News Tagged With: john-nations
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March 4, 2014

St. Louis Metro to consider BRT for shorter commutes

The agency is looking into two possible bus rapid transit lines, with estimated capital costs of about $40 million each, in response to lengthy bus commutes for some of its riders. The region would have to greenlight the two proposed lines to secure federal funding.


May 23, 2011

St. Louis Metro approves FY 2012 budget

Higher gas prices will be one significant impact on the cost of operations. The agency purchases approximately six million gallons of fuel annually, and the overall increase in fuel cost is expected to be $6 million for the year.


November 3, 2010

St. Louis Metro's long-range transit plan wins award

At an awards presentation in Scarborough, England, last week, IAP2 honored projects from New South Wales and Logan City, Australia; Vancouver, Canada; Washington D.C. and Phoenix. Vancouver's TransLink won IAP2's Innovation Award, with Metro placing second.


August 24, 2010

St. Louis Metro names new president/CEO

John Nations, a partner in the St. Louis office of Armstrong Teasdale and currently in his third term as mayor of Chesterfield, Mo., will succeed Robert Baer in late October. Baer has served as president/CEO since December 2007.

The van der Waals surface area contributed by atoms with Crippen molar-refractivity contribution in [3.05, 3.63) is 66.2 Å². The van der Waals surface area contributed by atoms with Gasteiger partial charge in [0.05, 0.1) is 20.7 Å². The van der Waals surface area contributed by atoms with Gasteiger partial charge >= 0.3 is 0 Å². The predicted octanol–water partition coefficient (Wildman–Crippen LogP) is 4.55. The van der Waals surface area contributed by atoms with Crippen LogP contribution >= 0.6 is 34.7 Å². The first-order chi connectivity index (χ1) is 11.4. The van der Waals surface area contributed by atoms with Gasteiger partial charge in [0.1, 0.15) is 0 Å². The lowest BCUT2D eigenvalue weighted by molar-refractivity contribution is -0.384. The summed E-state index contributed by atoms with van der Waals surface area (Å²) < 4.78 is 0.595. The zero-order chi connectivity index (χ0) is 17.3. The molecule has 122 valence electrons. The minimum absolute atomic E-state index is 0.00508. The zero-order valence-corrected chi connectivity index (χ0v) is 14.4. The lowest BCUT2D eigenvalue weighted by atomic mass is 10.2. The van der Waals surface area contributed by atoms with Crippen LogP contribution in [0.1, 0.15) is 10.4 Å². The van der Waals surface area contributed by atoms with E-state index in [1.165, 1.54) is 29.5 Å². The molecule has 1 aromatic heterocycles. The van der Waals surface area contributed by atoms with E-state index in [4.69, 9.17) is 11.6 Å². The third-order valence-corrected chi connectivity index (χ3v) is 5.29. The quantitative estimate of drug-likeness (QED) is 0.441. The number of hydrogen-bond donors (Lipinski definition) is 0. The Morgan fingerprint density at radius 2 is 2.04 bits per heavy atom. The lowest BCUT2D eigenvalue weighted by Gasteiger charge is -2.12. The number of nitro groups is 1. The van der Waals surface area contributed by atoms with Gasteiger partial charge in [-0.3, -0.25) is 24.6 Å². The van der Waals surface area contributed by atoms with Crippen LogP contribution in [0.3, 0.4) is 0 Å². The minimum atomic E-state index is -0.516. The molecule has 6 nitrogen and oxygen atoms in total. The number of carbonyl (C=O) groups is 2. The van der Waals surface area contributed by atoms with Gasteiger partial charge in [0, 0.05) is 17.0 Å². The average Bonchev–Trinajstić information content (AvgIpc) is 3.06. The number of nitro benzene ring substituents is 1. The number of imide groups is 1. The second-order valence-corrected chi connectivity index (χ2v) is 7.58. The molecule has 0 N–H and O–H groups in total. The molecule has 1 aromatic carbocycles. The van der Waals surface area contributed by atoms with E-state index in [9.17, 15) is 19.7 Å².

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Factors in Transit Bus Ramp Slope and Wheelchair-Seated Passenger Safety Nearly 3 million U.S. adults are wheelchair or scooter users1, and as the population ages this number is expected to rise. Many wheelchair users rely upon public transportation to access work, medical care, school and social activities.

Mass Transit Capital Planning An overview of the world-class best practices for assessing, prioritizing, and funding capital projects to optimize resources and align with the organization’s most critical immediate and long-term goals.

The Benefits of Door-to-Door Service in ADA Complementary Paratransit Many U.S. transit agencies continue to struggle with the quality of ADA service, the costs, and the difficulties encountered in contracting the service, which is the method of choice for a significant majority of agencies. One of the most basic policy decisions an agency must make involves whether to provide door-to-door, or only curb-to-curb service.

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